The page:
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NIDDK News Item

Jul 26, 2017

On August 10, Discovery will premiere First in Human, a three-part documentary on the National Institutes of Health Clinical Center, providing an unprecedented, first-hand look at the successes and setbacks that are a part of developing brand-new medicines that may ultimately benefit millions worldwide. Over a period of a year, film crews embedded within the hospital follow four patients who volunteered to participate in experimental treatments in the hopes they will help them, or others in the future. The series also follows the dedicated doctors and nurses who carry out the research while caring for the patients. Narrated by Jim Parsons (“The Big Bang Theory,” “Hidden Figures,”), First in Human will air August 10, 17 and 24 at 9 p.m. ET/PT.

NIDDK News Item

Jul 18, 2017

More than 100 million U.S. adults are now living with diabetes or prediabetes, according to a new report released today by the Centers for Disease Control and Prevention (CDC). The report finds that as of 2015, 30.3 million Americans – 9.4 percent of the U.S. population –have diabetes. Another 84.1 million have prediabetes, a condition that if not treated often leads to type 2 diabetes within five years.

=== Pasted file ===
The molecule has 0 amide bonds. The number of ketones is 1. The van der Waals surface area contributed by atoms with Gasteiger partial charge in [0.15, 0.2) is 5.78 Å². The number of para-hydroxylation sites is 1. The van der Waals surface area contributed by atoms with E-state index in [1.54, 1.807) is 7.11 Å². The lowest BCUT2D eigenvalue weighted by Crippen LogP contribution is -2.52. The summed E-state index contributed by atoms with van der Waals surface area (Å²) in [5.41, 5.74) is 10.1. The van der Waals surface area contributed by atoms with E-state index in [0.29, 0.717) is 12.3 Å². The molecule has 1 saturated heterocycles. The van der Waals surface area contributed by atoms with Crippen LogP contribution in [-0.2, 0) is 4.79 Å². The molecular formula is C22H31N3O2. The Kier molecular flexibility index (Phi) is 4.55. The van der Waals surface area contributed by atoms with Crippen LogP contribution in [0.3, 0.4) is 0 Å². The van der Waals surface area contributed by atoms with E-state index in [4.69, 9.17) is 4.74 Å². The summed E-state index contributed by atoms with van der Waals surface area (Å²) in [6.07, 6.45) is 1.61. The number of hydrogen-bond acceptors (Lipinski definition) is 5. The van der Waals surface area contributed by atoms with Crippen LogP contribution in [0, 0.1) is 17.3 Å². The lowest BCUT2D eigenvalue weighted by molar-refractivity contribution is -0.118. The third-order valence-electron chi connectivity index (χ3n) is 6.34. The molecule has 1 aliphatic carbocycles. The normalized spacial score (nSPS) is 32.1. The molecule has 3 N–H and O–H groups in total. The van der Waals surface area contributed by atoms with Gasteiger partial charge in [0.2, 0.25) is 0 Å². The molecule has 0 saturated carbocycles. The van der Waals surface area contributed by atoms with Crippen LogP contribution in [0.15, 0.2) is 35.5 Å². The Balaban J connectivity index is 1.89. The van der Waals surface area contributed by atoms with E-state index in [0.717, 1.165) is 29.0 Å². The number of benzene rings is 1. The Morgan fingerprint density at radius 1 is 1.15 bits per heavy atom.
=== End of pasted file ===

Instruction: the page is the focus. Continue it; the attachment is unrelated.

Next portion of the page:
NIDDK News Item

Jul 10, 2017

Using a larger dataset than for any previous human movement study, National Institutes of Health-funded researchers at Stanford University in Palo Alto, California, have tracked physical activity by population for more than 100 countries. Their research follows on a recent estimate that more than 5 million people die each year from causes associated with inactivity.

NIDDK News Item

Jun 29, 2017

Investigators at the National Institutes of Health and international colleagues have discovered a genetic cause and potential treatment strategy for a rare immune disorder called CHAPLE disease. Children with the condition can experience severe gastrointestinal distress and deep vein blood clots. No effective treatments are available to ameliorate or prevent these life-threatening symptoms.

NIDDK News Item

Jun 28, 2017

New findings from mouse models reveal that the type of immune response that helps maintain healthy metabolism in fatty tissues, called type 2 immunity, also drives obesity-induced nonalcoholic fatty liver disease (NAFLD). The work, led by scientists at the National Institute of Allergy and Infectious Diseases (NIAID), part of the National Institutes of Health, shows that the inflammatory environment in the fatty liver is more complex than previously thought.

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